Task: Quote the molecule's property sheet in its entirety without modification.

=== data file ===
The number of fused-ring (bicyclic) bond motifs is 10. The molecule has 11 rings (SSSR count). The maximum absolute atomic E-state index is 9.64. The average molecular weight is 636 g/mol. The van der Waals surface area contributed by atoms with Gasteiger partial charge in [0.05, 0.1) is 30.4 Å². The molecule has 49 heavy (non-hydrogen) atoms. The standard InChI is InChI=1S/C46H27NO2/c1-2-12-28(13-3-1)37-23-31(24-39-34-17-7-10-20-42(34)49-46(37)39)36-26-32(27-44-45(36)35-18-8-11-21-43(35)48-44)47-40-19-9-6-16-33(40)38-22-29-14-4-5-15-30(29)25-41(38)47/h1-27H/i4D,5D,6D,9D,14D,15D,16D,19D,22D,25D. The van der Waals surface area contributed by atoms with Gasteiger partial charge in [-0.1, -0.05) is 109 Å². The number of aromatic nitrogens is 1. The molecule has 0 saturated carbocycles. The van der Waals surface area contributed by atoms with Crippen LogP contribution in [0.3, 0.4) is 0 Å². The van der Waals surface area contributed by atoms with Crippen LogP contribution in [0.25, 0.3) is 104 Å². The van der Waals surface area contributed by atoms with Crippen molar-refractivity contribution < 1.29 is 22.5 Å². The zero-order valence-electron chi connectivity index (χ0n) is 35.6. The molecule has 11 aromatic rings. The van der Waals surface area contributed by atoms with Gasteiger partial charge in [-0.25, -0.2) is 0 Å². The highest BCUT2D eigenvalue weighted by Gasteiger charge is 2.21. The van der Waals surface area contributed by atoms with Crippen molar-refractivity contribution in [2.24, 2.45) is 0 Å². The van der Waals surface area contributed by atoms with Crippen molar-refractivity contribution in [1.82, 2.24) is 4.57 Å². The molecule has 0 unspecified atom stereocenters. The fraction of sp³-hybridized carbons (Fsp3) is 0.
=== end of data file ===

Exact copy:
The number of fused-ring (bicyclic) bond motifs is 10. The molecule has 11 rings (SSSR count). The maximum absolute atomic E-state index is 9.64. The average molecular weight is 636 g/mol. The van der Waals surface area contributed by atoms with Gasteiger partial charge in [0.05, 0.1) is 30.4 Å². The molecule has 49 heavy (non-hydrogen) atoms. The standard InChI is InChI=1S/C46H27NO2/c1-2-12-28(13-3-1)37-23-31(24-39-34-17-7-10-20-42(34)49-46(37)39)36-26-32(27-44-45(36)35-18-8-11-21-43(35)48-44)47-40-19-9-6-16-33(40)38-22-29-14-4-5-15-30(29)25-41(38)47/h1-27H/i4D,5D,6D,9D,14D,15D,16D,19D,22D,25D. The van der Waals surface area contributed by atoms with Gasteiger partial charge in [-0.1, -0.05) is 109 Å². The number of aromatic nitrogens is 1. The molecule has 0 saturated carbocycles. The van der Waals surface area contributed by atoms with Crippen LogP contribution in [0.3, 0.4) is 0 Å². The van der Waals surface area contributed by atoms with Crippen LogP contribution in [0.25, 0.3) is 104 Å². The van der Waals surface area contributed by atoms with Crippen molar-refractivity contribution < 1.29 is 22.5 Å². The zero-order valence-electron chi connectivity index (χ0n) is 35.6. The molecule has 11 aromatic rings. The van der Waals surface area contributed by atoms with Gasteiger partial charge in [-0.25, -0.2) is 0 Å². The highest BCUT2D eigenvalue weighted by Gasteiger charge is 2.21. The van der Waals surface area contributed by atoms with Crippen molar-refractivity contribution in [2.24, 2.45) is 0 Å². The van der Waals surface area contributed by atoms with Crippen molar-refractivity contribution in [1.82, 2.24) is 4.57 Å². The molecule has 0 unspecified atom stereocenters. The fraction of sp³-hybridized carbons (Fsp3) is 0.